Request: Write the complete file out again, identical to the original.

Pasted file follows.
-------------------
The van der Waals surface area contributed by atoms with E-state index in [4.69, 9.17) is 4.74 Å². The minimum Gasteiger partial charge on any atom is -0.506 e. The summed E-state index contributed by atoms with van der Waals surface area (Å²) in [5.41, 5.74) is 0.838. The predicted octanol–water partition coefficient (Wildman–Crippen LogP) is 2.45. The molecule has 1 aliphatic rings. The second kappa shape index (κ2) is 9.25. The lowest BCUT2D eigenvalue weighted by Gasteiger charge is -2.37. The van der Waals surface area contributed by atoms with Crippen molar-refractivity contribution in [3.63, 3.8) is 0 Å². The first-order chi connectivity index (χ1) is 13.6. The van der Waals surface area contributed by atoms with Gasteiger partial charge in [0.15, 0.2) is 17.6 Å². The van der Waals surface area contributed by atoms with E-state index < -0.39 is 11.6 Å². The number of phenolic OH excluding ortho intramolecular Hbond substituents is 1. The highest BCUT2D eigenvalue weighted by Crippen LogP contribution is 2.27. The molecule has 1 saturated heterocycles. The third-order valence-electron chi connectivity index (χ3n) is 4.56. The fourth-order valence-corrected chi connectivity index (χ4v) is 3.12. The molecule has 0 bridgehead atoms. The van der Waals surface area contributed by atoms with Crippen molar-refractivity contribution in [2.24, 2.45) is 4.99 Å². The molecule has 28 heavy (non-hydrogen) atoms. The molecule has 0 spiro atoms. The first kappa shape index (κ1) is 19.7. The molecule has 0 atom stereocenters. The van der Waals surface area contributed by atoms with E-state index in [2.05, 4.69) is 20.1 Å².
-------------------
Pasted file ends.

The van der Waals surface area contributed by atoms with E-state index in [4.69, 9.17) is 4.74 Å². The minimum Gasteiger partial charge on any atom is -0.506 e. The summed E-state index contributed by atoms with van der Waals surface area (Å²) in [5.41, 5.74) is 0.838. The predicted octanol–water partition coefficient (Wildman–Crippen LogP) is 2.45. The molecule has 1 aliphatic rings. The second kappa shape index (κ2) is 9.25. The lowest BCUT2D eigenvalue weighted by Gasteiger charge is -2.37. The van der Waals surface area contributed by atoms with Crippen molar-refractivity contribution in [3.63, 3.8) is 0 Å². The first-order chi connectivity index (χ1) is 13.6. The van der Waals surface area contributed by atoms with Gasteiger partial charge in [0.15, 0.2) is 17.6 Å². The van der Waals surface area contributed by atoms with E-state index < -0.39 is 11.6 Å². The number of phenolic OH excluding ortho intramolecular Hbond substituents is 1. The highest BCUT2D eigenvalue weighted by Crippen LogP contribution is 2.27. The molecule has 1 saturated heterocycles. The third-order valence-electron chi connectivity index (χ3n) is 4.56. The fourth-order valence-corrected chi connectivity index (χ4v) is 3.12. The molecule has 0 bridgehead atoms. The van der Waals surface area contributed by atoms with Crippen molar-refractivity contribution in [2.24, 2.45) is 4.99 Å². The molecule has 28 heavy (non-hydrogen) atoms. The molecule has 0 spiro atoms. The first kappa shape index (κ1) is 19.7. The molecule has 0 atom stereocenters. The van der Waals surface area contributed by atoms with E-state index in [2.05, 4.69) is 20.1 Å².